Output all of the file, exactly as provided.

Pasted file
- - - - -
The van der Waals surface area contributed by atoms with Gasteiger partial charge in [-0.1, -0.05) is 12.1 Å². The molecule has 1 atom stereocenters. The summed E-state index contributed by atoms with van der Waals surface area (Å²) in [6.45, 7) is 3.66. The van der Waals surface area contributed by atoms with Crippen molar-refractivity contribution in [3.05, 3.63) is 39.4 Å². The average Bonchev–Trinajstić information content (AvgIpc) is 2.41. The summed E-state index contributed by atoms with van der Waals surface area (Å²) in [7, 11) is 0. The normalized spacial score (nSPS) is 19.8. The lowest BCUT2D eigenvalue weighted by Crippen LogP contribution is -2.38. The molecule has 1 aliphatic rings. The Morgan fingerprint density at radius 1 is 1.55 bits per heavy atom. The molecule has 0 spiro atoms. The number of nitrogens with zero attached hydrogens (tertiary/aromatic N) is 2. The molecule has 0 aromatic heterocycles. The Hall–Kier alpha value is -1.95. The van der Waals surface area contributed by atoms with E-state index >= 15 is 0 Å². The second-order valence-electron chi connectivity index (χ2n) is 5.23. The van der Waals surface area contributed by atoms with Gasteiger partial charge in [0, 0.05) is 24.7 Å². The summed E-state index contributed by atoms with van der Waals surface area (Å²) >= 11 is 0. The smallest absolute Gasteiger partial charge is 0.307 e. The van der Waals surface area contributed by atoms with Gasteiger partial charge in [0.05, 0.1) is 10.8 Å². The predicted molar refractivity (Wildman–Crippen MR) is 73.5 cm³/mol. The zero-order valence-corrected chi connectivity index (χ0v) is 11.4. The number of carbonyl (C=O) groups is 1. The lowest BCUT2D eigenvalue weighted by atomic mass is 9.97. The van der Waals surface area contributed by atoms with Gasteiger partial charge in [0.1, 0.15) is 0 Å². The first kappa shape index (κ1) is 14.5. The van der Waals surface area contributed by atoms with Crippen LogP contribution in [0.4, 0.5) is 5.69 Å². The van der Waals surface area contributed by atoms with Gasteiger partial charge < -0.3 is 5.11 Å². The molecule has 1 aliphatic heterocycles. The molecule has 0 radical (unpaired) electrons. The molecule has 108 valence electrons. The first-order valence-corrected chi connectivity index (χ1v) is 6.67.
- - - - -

The van der Waals surface area contributed by atoms with Gasteiger partial charge in [-0.1, -0.05) is 12.1 Å². The molecule has 1 atom stereocenters. The summed E-state index contributed by atoms with van der Waals surface area (Å²) in [6.45, 7) is 3.66. The van der Waals surface area contributed by atoms with Crippen molar-refractivity contribution in [3.05, 3.63) is 39.4 Å². The average Bonchev–Trinajstić information content (AvgIpc) is 2.41. The summed E-state index contributed by atoms with van der Waals surface area (Å²) in [7, 11) is 0. The normalized spacial score (nSPS) is 19.8. The lowest BCUT2D eigenvalue weighted by Crippen LogP contribution is -2.38. The molecule has 1 aliphatic rings. The Morgan fingerprint density at radius 1 is 1.55 bits per heavy atom. The molecule has 0 spiro atoms. The number of nitrogens with zero attached hydrogens (tertiary/aromatic N) is 2. The molecule has 0 aromatic heterocycles. The Hall–Kier alpha value is -1.95. The van der Waals surface area contributed by atoms with E-state index >= 15 is 0 Å². The second-order valence-electron chi connectivity index (χ2n) is 5.23. The van der Waals surface area contributed by atoms with Gasteiger partial charge in [0, 0.05) is 24.7 Å². The summed E-state index contributed by atoms with van der Waals surface area (Å²) >= 11 is 0. The smallest absolute Gasteiger partial charge is 0.307 e. The van der Waals surface area contributed by atoms with Gasteiger partial charge in [0.05, 0.1) is 10.8 Å². The predicted molar refractivity (Wildman–Crippen MR) is 73.5 cm³/mol. The zero-order valence-corrected chi connectivity index (χ0v) is 11.4. The number of carbonyl (C=O) groups is 1. The lowest BCUT2D eigenvalue weighted by atomic mass is 9.97. The van der Waals surface area contributed by atoms with Gasteiger partial charge in [0.1, 0.15) is 0 Å². The first kappa shape index (κ1) is 14.5. The van der Waals surface area contributed by atoms with Crippen LogP contribution in [0.4, 0.5) is 5.69 Å². The van der Waals surface area contributed by atoms with Gasteiger partial charge < -0.3 is 5.11 Å². The molecule has 1 aliphatic heterocycles. The molecule has 0 radical (unpaired) electrons. The molecule has 108 valence electrons. The first-order valence-corrected chi connectivity index (χ1v) is 6.67.